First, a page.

Патент USA US2138037код для вставки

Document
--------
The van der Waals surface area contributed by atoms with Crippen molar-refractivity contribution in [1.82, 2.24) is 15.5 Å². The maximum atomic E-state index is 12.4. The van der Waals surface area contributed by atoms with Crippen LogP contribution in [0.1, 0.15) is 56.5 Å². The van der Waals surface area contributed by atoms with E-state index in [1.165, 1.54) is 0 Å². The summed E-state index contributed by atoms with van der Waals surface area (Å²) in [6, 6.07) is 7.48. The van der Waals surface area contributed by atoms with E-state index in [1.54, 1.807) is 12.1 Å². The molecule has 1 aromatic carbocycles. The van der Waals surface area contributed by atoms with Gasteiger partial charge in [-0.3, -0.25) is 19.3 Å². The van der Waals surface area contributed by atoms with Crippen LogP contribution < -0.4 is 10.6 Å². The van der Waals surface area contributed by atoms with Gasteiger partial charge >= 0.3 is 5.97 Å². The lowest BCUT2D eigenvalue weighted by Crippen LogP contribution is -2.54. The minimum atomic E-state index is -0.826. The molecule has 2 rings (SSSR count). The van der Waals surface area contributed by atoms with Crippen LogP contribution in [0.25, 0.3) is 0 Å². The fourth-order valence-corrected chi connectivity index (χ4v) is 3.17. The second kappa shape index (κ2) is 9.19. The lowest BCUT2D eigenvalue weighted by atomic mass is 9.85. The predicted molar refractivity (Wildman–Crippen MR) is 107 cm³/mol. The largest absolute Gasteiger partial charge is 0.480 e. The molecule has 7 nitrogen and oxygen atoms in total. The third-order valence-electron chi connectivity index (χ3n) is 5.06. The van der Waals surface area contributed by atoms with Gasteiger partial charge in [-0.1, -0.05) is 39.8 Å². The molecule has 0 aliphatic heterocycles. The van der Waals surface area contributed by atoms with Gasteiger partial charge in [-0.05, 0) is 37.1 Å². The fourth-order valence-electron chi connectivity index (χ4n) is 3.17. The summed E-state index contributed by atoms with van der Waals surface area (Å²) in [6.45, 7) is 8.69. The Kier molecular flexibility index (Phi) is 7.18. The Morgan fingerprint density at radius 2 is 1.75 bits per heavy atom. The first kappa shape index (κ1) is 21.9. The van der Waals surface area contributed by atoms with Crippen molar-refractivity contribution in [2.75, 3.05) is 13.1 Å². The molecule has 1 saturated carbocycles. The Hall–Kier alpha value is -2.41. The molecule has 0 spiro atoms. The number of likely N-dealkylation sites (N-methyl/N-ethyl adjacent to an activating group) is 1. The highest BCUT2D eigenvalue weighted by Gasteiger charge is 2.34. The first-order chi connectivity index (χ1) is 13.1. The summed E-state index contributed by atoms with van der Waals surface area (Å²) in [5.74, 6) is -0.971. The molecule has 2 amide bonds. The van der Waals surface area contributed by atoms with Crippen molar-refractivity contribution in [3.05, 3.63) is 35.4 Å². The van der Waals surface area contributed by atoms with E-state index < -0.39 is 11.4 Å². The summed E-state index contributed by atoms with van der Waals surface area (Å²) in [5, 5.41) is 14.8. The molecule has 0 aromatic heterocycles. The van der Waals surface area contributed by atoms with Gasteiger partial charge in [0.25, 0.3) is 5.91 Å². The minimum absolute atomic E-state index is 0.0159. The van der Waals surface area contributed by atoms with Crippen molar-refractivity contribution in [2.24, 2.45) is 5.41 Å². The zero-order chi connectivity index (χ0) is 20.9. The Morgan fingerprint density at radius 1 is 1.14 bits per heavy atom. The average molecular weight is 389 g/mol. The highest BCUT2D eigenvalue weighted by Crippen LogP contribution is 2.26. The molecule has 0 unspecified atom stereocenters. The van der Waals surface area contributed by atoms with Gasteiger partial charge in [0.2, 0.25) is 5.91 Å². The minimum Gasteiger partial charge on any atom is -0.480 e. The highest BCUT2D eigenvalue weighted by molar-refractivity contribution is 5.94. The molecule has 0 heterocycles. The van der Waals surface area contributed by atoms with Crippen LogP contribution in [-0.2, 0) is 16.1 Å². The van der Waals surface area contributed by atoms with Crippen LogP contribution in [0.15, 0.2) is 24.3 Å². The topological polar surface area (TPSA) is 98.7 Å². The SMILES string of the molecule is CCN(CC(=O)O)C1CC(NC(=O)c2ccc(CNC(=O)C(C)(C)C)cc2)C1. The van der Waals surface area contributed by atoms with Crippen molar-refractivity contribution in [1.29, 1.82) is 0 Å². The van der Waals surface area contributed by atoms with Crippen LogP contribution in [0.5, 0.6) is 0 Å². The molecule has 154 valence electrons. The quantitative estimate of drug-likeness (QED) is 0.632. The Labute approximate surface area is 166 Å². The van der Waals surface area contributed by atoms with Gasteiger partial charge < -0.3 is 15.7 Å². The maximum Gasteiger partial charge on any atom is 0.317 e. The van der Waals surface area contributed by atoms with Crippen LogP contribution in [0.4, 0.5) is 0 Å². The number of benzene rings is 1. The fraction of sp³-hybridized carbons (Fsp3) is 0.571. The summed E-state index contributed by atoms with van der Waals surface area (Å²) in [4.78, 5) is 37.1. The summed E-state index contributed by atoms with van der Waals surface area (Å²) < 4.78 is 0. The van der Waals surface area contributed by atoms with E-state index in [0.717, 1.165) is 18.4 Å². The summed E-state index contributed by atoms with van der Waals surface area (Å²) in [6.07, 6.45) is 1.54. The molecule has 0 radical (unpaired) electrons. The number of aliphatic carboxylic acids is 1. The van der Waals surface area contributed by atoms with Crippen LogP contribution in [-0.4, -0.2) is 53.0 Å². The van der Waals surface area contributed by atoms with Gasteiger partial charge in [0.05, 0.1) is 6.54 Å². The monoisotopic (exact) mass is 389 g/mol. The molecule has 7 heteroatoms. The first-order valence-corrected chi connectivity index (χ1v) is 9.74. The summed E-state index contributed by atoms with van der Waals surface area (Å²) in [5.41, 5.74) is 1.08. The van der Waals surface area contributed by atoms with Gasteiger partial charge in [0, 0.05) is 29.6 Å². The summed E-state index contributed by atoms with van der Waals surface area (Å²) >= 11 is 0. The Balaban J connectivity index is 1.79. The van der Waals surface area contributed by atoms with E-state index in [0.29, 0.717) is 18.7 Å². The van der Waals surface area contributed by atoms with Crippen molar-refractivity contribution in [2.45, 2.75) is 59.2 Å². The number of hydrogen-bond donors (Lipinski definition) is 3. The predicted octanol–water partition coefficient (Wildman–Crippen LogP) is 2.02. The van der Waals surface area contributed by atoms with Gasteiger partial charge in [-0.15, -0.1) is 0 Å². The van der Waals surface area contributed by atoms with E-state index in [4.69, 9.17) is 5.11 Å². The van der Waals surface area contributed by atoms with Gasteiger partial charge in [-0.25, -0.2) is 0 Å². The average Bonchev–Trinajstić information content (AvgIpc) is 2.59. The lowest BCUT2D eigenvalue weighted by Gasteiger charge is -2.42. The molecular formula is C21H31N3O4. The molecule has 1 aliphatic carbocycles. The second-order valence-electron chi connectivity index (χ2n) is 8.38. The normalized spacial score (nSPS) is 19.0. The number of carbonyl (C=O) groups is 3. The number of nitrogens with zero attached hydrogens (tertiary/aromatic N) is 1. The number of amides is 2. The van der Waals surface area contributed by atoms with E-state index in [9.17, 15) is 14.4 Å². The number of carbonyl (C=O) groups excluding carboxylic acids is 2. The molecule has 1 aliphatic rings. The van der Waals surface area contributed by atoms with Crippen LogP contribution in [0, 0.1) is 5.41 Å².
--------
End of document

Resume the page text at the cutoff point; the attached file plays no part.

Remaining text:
Nov. 29, 1938. Q_ B_ LANE 2,138,037 EARTH RETAINER Filed Dec. 29, 1937 s Sheets-Sheet 1 NOV. 29, 1938. Q. 5 LANE ‘ 2,138,037 EARTH RETAINER Filed Dec. 29, 1937 H 3 Sheets-Sheet 2 l " Ell Nov. 29, 1938. o. B. LANE 2,138,037 EARTH RETAINER Filed Dec. 29, 1937 M A.“ ,. 2 ll“ Mm" . .. “AL iEli-IL FIG.13 , 3 Sheets-Sheet 3 Patented Nov. 29, 1938 2,138,037 UNITED STATES PATENT OFFICE 2,138,037 EARTH RETAINER Orley B. Lane, Washington, D. 0. Application December 29, 1937, Serial No. 182,273 13 Claims. (CI. 61-35) (Granted under the act of March 3, 1883, as amended April 30, 1928; 370 0'. G. ‘757) The invention described herein may be manu factured and used by or for the Government of the United States for governmental purposes without the payment to me of any royalty thereon in accordance with the provisions of the act of April 30, 1928 (Ch. 460, 45 Stat. L. 467). This invention relates in general to earth re tainers and more particularly has reference to con?ning earth work to steep 'slopes or vertical 10 surfaces and the protection of earth slopes against slides. In earth work as for highways, railroads and canal gradings, embankments, gradings for build-' ing sites, terraces, etc., earth is frequently re 15 moved from higher places and placed in the hollows or valleys, the place from which the earth is removed being generally called cuts and the placed material called ?lls. At the margin of such cuts, ?lls, gradings or embankments there is gen 20 erally formed a slope. The nature of the earth being worked, its moisture content, the erosion to which it is subjected, and the foundation upon which it rests determine how steep such slopes may be built or at what angle-the surface of the 25 embankment may be made with respect to the horizontal surface and still be stable. This is generally called the angle of repose. Frequently it is necessary or desirable to con?ne earthwork to a slope that is steeper than the angle of repose 30 of the soil or even in a vertical surface. Natural and constructed grades, slopes and embankments of highways, railroads, buildings, canals, etc., are constantly under both active pressure (i. e., that pressure which the earth 35 exerts‘ in tending to take its natural slope) and to passive pressure (i. e., that pressure required to dislodge the earth). These pressures cause slides and erosion which endanger lives and property as well as obstruct passageways and hamper 40 commerce. There is a great annual expense in constantly removing such obstructions and main taining such embankments.- In correcting the conditions described, I have provided retaining 45 means of the character hereinafter set forth. My invention has for its purpose the provision of an earth retaining structure which is inex pensive, simple to fabricate and install, and which is dependable and durable for retaining and maintaining earth slopes. 50 In the accompanying drawings, intended to illustrate the invention and practical applications thereof, Fig. 1 is a plan view of the device applied as a slope retainer; Fig. 2, a vertical section taken at 2-2 of Fig. 1; Fig. 3, an enlarged section taken at 3—3 Fig. 1; Fig. 4, an enlarged vertical section taken at 4—4 Fig. 1; Fig. 5, a vertical view of a modi?ed means for securing the earth checks to their supporting 5 members; Fig. 6, an enlarged vertical section of another ,modi?ed form of my earth retainer; Fig. 7, a diagrammatic plan of the application of the earth retainers, elements of which are illus- 10 trated in detail in Figs. 9, 10 and 10A; Fig. 8, a diagrammatic vertical section at 8—8 Fig. 7; Fig. 9, a vertical rear view taken at 9-9 Fig. 7; Fig. 10, a vertical cross section taken at I0—I0 15 Fig. 9; Fig. 10A, an enlarged section at IDA-40A Fig. 9; Fig. 11, a vertical section of the device applied as a vertical retaining wall; 20 Fig. 12, a fragmentary plan view of the device applied to con?ning dual sided gradings as shown ' in vertical cross section in Fig. 13; Fig. 13, a vertical section taken at Fig. 12; Fig. 14, a fragmentary plan view of the device applied as a vertical retainer anchored within a ?ll as shown in vertical cross section in Fig. 15; Fig. 15, a vertical section through the sectional plan shown in Fig. 14; 30 Fig. 16, an enlargement of the central portion of Fig. 14. _ With reference to the drawings for illustrative purposes, my invention comprises, broadly, a plurality of direct-tension supporting members I; 35 earth checks or ba?les 2; sidelong-tension sup. porting members G; the design, arrangement and construction thereof; and the associated support ing and attaching elements therefor. For the retention of embankments and terraces 40 having (as illustrated by Figs. 2 and 8, as well asby the respective plans of Figs. 1 and 7) earth slopes A with shoulders B and upper surfaces C, I provide deadmen D, or other anchorages, at pre determined intervals in, or already located in, the 45 surface C remote from the slope A. These dead men or anchorages are of suitable material such as masonry or may be of natural formation and are provided with any suitable tying means E to which I attach direct-tension supporting mem- 5O bers I, in the form of steel rods, cables, bars, or straps, which are preferably imbedded within the earth to a certain extent and are arranged to run with the dip of the slope A. At the shoul der B of the embankment I propose to also imbed 55 2 2,138,087 a bearing block'or footing member F of masonry or other suitable material, beneath the support concave with respect to the imposed loads. The curvature may be determined by the approxi ing members I to prevent their cutting into the shoulder 3. Running with the strike» of the mated maximum earth pressure upon the checks and the distance between supporting members in order to relieve the checks of undue tensile stresses. In very steep slopes or vertical walls the earth pressure increases as its depth increases and should be taken into consideration in the curva ture design of the checks placed on each of the 10 lower levels. The engineering principles involved in my de vice may be compared to a suspension bridge. various contour lines of the slope, I provide (as shown in Figs. 3 through 6, 9 and 10) relatively thin elongated plate, slab, or strip-like earth checks or ba?les 2 of such material as sheet metal, concrete, terra cotta, asphalt, or other suitable 10 material, which may be self sustaining or rein forced, as described hereinafter. The earth checks 2 are positioned in an upright edgewise manner substantially at right angles to The deadmen G serve a purpose similar to the the supporting members I, which supporting anchorage of the bridge. The supporting bars I and the anchorage D (or its equivalent as in 15 rection of the imposed loads. Longitudinally the Figs. 12 to 15) serve a purpose similar to the earth checks are disposed horizontally of the slope towers of the bridge, while the earth checks in A or substantially along contour lines thereof. my device serve both to engage the earth and to At the points where these checks intersect their ' transmit the load to the supporting bars similar 20 supporting members I, they are secured thereto to the cables of the bridgetransmitting the load 20 by suitable means such as illustrated in Figs. 4, 5, to the towers. 6 and 10A, also described hereinafter. The earth checks 2 are not intended to act as In addition to the direct-tension supporting a beam between the supports I. Herein resides members I for the earth checks 2, I provide ten the economy of my device, namely, in the utiliza 25 sion supporting members 3 on the ends of the tion of tension or suspension members for trans earth checks for anchoring the same to sidelong mitting the imposed loads to the supporting mem deadmen G. bers. The economy of this type of earth check For the formation and retention of vertical as compared to a beam is well known. Beams for 15 members are substantially parallel with the di walls, as illustrated in Fig. 11, the earth checks . this purpose transmit loads to reactions that'are 30 2 are superimposed and their direct-tension sup porting members I are placed substantially along the shortest line between the deadmen D and the earth checks to which'they are respectively at tached, rather than as shown in Figs. 2 and 8, 85 where the supporting members I follow the sur face and dip of the slope. For the formation and retention of dual sided gradings, such as for road beds having either vertical or sloped sides as illustrated in Figs. 12 . and 13, the deadmen D may be eliminated and the _ supporting members I passed directly through the grading and secured to the earth check on the opposite side of the grading, whereby the one earth check serves as an anchor for the other. 45 Depending upon whether the grading is of vertical or sloping sides, the earth checks are arranged in either a superimposed or stepped manner. In the formation and retention of ?lls having parallel to the direction of the loads and the 30 ?bers of the beam are subjected to bending stresses which include horizontal as well as ver tical shear stresses, compression, tension, and rigidity factors. Flexible curved members, how ever, such as the earth checks described, trans 35 mit loads across spans to reactions both parallel and normal to the loads which subject the curved members only to tension and but a small amount of vertical shear stress. In a tension member, such as I employ, the whole cross sectional area 40 may be stressed to the allowable limit whereas in a beam only the extreme ?bers, or a small per cent of the cross sectional area, may be stressed to the allowable limit. The various forms of beams or beam acting walls which have been used 45 to accomplish the same purpose require a greater amount of material, costly fabrication and con necting details and a closer spacing of the sup a vertical wall, such as for wharves, coffer dams, ' porting members. 50 canals, etc., illustrated in Figs. 14 and 15, the deadmen D may again be eliminated and in lieu thereof the superimposed earth checks, forming the vertical wall, may be anchored to other earth checks placed within the ?ll. For this purpose it 55 is preferable to have the imbedded anchoring earth checks arranged in a stepped manner, whereby» the anchorage is increased as the weight of the ?ll progressively increases its pressure, that is with the increased depth of the ?ll, on 60 the vertical wall-forming earth checks. With the structure thus employed the active pressure of the earth imparts a pressure on the face of the earth checks, 2, which pressure is transmitted to_ the supporting members I and 65 thence back to their anchorage D. This pressure upon the earth checks also imparts a sidelong tension which is transmitted through the sup porting members 3 to the sidelong anchorage G at the ends of the earth checks, or to bulkheads 70 20, Fig. 12, described hereinafter, whereby a collapse of the structure, by reason of pressure upon the earth checks, is prevented. In the formation and installation of the struc ture the earth checks are shown as having a parabolical curve, catenary when determinable, Means may also be provided to prevent the 50 checks from lifting and permitting the earth to pass thereunder, such for example as L-shaped bracket-like members or lugs 2A as shown in detail in Figs. 3 and 1, or in lieu thereof a ?ange ' (not shown) may be provided at substantially 55 right angles to the upright portions of the checks 2 and serve in a manner similar to the leg of the L-bracket, whereby the weight and downward pressure of the earth thereon will tend to anchor the checks 2 to the surface on which they were originally placed and prevent any tendency of vertical displacement. The means for securing the earth checks 2 to their supporting members I and for maintaining the checks in an upright position also comprise 65 part of my invention. These means are illustrated in detail in Figures 4, 5, 6 and 10A. The form of securing means illustrated in Figures 4 and 2 comprises metal members L-shaped in plan and having one leg 4A extending vertically I along 70 the back of the vertically disposed earth check 2 and connected thereto by such means as rivets, bolts or weldings, not shown. The other leg 4 extends rearwardly at an angle to the leg -4A'. In this modi?cation the supporting member I 2,138,037 passes through the earth check and the vertically disposed leg 4A of the L-shaped member and is welded or otherwise secured to the inner face of the leg I as indicated at character reference 5. An alternative form of means for securing the 3 to 15 I propose to utilize a pile or post I‘! at the lower ends of the supporting members I to serve, among other purposes, to maintain vertical alignment. Suitable means for securing the sup porting members I to the pile I1 is shown in Fig earth check to the supporting member I is shown ure 16 as a bar I8 placed around the pile and in detail in Figures 5, 6 and 7, where it will be secured to the end of the supporting member I seen that I provide a metal bar 6 which is bolted _by such means as indicated at IS. The earth to the supporting member I as at ‘I and extends checks may be secured to the pile I1 and also 10 obliquelyover the uppermost edge of the earth spliced at this point. By such a piling and se 10 check 2 and then vertically downward to the sup curing method an uplifting of the earth checks porting member I, where it is again bolted as is prevented and a wider vertical spacing be at 8. A third modi?cation of the securing means tween the supporting member I is a?orded. The is shown in Figures 10A, 9, '7 and 8 and comprises piling Il may be of reinforced concrete or in the 15 an L-shaped lug or bracket I6 having one leg alternative form of steel H-beams as shown in 15 bolted or otherwise secured to the supporting Figure 16. member I and the other leg extending upwardly. For the maintenance of vertical or substantially In the utilization of this type of securing means vertical walls, such as illustrated in Figs. 12 to the earth checks or their reinforcing members 15, it may be impractical to utilize such sidelong 20 may be either bolted to the vertical leg of the lug anchorages as described in connection with Figs. 20, or merely hooked thereover by passing the same 1 to 7. In lieu thereof, a bulkhead 20, Fig. 12, along the uphill face thereof. may be substituted. This bulkhead is shown as By reference to Figures 3 through 6, 9 and 10, comprising an earth check 2, as previously de illustrating details of components of my inven scribed, which continues from the longitudinally 25 tion, it will be seen that the earth checks 2 are disposed earth checks on one side of the grad 25 relatively thin and are of such ?exible material ing, or ?ll, to anchorages within the grading or as plain sheet or plate metal (Figs. 3, 4 and 5). on the opposite side thereof. The anchorage As a modi?cation for the steel plate type of earth may be another earth check on the opposite side check I provide reinforced or supported earth of the grading. The earth check type of bulk 30 checks of pre-cast concrete, terra cotta, gypsum, head may be substituted by a supporting member 30 asphalt, or the like, as illustrated in detail by I having a depth substantially that of the earth Figures 6, 9 and 10,‘and by the diagrammatic views of Figures 7 and 8. The pre-cast types of earth check are either formed with a para 35 bolical curve or with interval joints, scores or grooves for ?exure and expansion which will permit the earth checks to take a curve in the placement thereof or under pressure of the earth and thereby be subjected to tension stresses 40 rather than bending or ?exural stresses as in a beam. In the construction of the cast type of check illustrated in Figure 6, I imbed metal rods 9 and I0, near the top and bottom of the slab-like 45 check, which extend transversely throughout the earth check. Wire fabric or metal lath II may also be passed around, and secured if nec essary, the metal rods 9 and III before the appli cation of the concrete or other plastic substance I2 to the reinforcements. The rods 9 and II] should be allowed a parabolical curve before the plastic substance is applied. In the modi?ed form of cast material earth checks illustrated in Figures 7 to 10, the cast slab I3 is provided with 55 ribs I4 at intervals vertically across the down hill side of the slab. These ribs are provided with notches l5 adapted to receive metal rods 9 and I0 similar to those imbedded in the form il lustrated in Figure 6. The rods in the form 60 shown in Figure 9, etc., continue from the ends check which it supports. Having thus described my invention, what I claim is:— l. A retainer for earthen embankments of the class employing a pair of substantially parallel elongated supporting members spaced trans versely of the embankment and anchored at their upper ends, the combination with said support ing members of a curved earth check acting in 40 tension as distinguished from beam action for opposing active pressures of said embankments, said earth check being connected to and ex tending from one of said supports to the other. 2. The structure claimed in claim 1 in combi 45 nation with sidelong means for opposing longi tudinal components of force upon said earth I check. 3. A retainer for earthen embankments com prising a series of parabolically curved earth 50 checks disposed longitudinally of said embank ment, a series of elongated supporting members each having one end anchored at a predeter mined point beyond the shoulder of the embank 55 ment and extending from said anchorage to said earth checks, said elongated supporting mem bers being spaced to traverse said earth checks at the ends respectively of the parabolical curves, means for securing said earth checks to said 60 In the cast type of earth check, the rods 9 and I0 provide the tensile strength and trans supporting members at the said points of in tersection, and means for opposing longitudi nal components of force upon said-earth checks resulting from normal forces thereon and lateral forces on said supporting members. 65 4. A retainer for earthen embankments com prising a relatively thin elongated slab-like earth mit the loads coming to the earth checks in the same manner as the metal plate type of earth check having su?icient ?exibility to substantially parabolize itself in opposing components of force of the slabs to hook over the lugs shown in Fig ures 10A and 4 or through the securing means shown in Figures 5 and 6. The-rods projecting from the outermost ends of the series of slabs 65 are anchored to the deadmen G. 70 check hereinbefore described. In the form shown in Figure 6 the cast material serves to protect the reinforcements against corrosion. In the use of my invention for the mainte nance of vertical or substantially vertical walls 1 such as described in connection with Figures 11 resulting from active earth pressures normal to 70 said earth check whereby the stresses thereon are those of tension as contradistinguished from beam action stresses, means secured to the ends of said earth check to which normal components of force upon said earth check may be trans- / 4 2,188,087 mitted, and means to which parallel components of force upon said earth check may be trans mitted. 5. A retainer for earthen embankments com prising a relatively thin elongated slab-like catenary earth check operable in tension to op pose components of force normal thereto, means disposed from the ends of said earth check for opposing components of force upon said earth 8. A retainer for earthen embankments com prising an elongated member so shaped that its resistance to normal earth pressures thereon is greater in tension than in compression, and means attached to the ends of said elongated member for anchoring the member against both normal and longitudinal forces tending to dis place the same. 9. An earthen embankment retainer com 10. check, and means disposed from the ends of said prising a relatively thin elongated strip-like 10 earth check for opposing parallel components member having suf?cient ?exibility to ?ex un der bending forces and act substantially as a tension member andmeans secured to the ends of said member to resist normal and lateral dis placementby earth pressures thereon. v15 10. In combination with supporting and an choring members for the retention of earthen embankments, means to resist the active earth pressures of said embankment comprising a curved elongated member secured transversely 20 of said supporting means and adapted in normal of force resulting from the opposition to the nor mal components of force. 6. A retainer for earthen embankments com 15 prising a relatively thin elongated slab-like earth check‘ running longitudinally of the embank ment below the shoulder thereof and positioned in an upright edgewise manner substantially at right angles with respect to the direction of the 20 active earth pressures of said embankment, said earth check having recurring parabolical curves in series whereby the earth check acts in tension in opposing the normal components of force of the active earth pressures of the embankment, 25 supporting members running parallel with com ponents of force of the active earth pressures of use to act predominantly as a tension member whereby beam action and beam strength is elim inated. 11. An earth check having su?lcient curva 25 ture to have, when subjected to normal stresses, beyond the shoulder of said embankment, and a greater cross sectional area act in tension than that of the cross sectional area which acts in compression, and means secured to the ends of 30 means secured to the ends of said earth check said earth check for opposing longitudinal for opposing longitudinal components of force stresses on said earth check converted from the normal stresses by reason of the opposition there the embankment secured to the earth check at the ends respectively of said curves and anchored on the earth checks which may- be converted from the normal components of force by the op position thereto. 7. An earthen embankment retainer wherein a pair of spaced substantially parallel elongated ' supporting members anchored at their upper ends are disposed at intervals transversely of the embankment to support earth checks dis to. 12. In combination with earth checks and sup porting members therefor, means for securing the ‘ one to the other comprising a member secured to the supporting member fore and aft of and embracing said earth check. 13. Means tending to prevent displacement of » 40 posed longitudinally of the embankment, char acterized by the fact that there is combined with said support a paraboliform earth check span an earth check with respect to its supporting members comprising a member L-shaped in cross sectional plan, one leg of which is adapted to ning said supporting members and subjected to normal, longitudinal and vertical components lie substantially parallel with said earth check and support the same, said leg having an aper ture adapted to receive said supporting member. of force, means connected to said earth check for opposing the vertical component of force thereon, and means connected to said assembly in a. manner substantially parallel and contig uous with the second leg of said L-shaped means, for opposing both the longitudinal component 'said supporting member being secured to said of force on said earth check and the lateral com second leg. ponent of force on said supporting members. ORLEY B. LANE.